The term "collaborative robots" or Cobots isn't new, but Locus Robotics is the first company I encountered using the term "Collaborative Robots" to describe their robots, and they've taken a somewhat unique approach towards order picking with them. They are not a Goods-to-Person system like almost all other warehouse robot systems. Instead, both the robots and the pickers are moving around in the warehouse, but not together. The robot goes to a location where its next pick is located and then waits for a human to come by and pick it for them; then, it moves on to the next pick, which will be picked by whatever human is closest.
These robots are picking multiple orders at the same time, using put-to-light to direct the picker to the correct tote to place the item in. They have a screen on the robot that tells the picker what to pick.
When all orders are complete, they can deliver them to a pack station.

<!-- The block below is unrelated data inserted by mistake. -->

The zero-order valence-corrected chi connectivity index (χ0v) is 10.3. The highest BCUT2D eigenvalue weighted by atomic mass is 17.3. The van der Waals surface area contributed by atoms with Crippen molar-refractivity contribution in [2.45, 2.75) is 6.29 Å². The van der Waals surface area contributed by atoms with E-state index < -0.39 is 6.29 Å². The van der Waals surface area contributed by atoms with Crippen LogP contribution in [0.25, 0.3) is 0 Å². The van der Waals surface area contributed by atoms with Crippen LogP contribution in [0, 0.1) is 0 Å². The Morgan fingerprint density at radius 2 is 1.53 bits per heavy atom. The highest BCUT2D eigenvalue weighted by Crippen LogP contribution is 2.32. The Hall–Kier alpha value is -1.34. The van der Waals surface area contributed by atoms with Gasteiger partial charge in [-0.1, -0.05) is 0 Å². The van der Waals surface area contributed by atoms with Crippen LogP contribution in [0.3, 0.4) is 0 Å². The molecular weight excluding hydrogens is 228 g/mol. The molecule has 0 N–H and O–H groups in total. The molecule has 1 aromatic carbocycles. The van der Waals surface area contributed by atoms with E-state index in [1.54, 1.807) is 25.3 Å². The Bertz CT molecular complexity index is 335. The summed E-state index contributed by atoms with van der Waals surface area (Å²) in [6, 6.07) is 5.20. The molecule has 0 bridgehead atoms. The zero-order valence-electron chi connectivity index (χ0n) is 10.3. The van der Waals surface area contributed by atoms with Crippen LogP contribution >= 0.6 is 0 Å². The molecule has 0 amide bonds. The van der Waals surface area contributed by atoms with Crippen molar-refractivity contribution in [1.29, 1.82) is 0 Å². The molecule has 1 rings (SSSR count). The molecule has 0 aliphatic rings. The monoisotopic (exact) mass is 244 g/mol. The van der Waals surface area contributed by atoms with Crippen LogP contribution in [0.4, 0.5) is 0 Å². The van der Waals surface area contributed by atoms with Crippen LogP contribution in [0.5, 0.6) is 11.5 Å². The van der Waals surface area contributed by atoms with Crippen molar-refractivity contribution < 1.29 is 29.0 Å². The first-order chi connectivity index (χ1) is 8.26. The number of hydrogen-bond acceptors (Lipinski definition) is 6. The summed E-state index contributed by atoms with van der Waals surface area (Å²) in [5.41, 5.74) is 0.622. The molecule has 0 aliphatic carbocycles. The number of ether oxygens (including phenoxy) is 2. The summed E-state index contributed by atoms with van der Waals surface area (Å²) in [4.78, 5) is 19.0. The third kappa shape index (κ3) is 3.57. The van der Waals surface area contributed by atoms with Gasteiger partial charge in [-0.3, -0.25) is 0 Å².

This doesn't eliminate all of the travel time of a human picker, but it should be able to increase the number of picks each person is processing.
Locus is not the only robotics company using this process.
Bipedal Humanoid Robots for Warehouse Work?
These are robots that are truly intended to replace humans. They have legs that walk, and arms with hands that grab stuff. At this point, I haven't seen any of these that quite perform to human standards, but they are getting better.
While the development of a bipedal humanoid robot certainly demonstrates the capabilities of a robotic company, I think this concept is seriously flawed. This concept assumes that a human is the best form factor for warehouse work and then tries to mimic it. As someone who has done a fair amount of warehouse work, I don't agree. Why limit your robot to the limitations of humans? We've had millions of years of evolution that was focused on hunting, gathering, and avoiding being eaten by predators. While some of this helps us with warehouse work, we are not the perfect form factor for it.
- If I wanted to be the perfect robotic order picker, I definitely wouldn't have legs. Warehouses have flat concrete floors; wheels work better for traveling through them.
- Then, why would I limit myself to two hands? Having picked a lot of orders back in my day, I can say I absolutely could have used at least one extra hand. In fact, I would give an order-picking robot as many arms/hands as I could fit on it.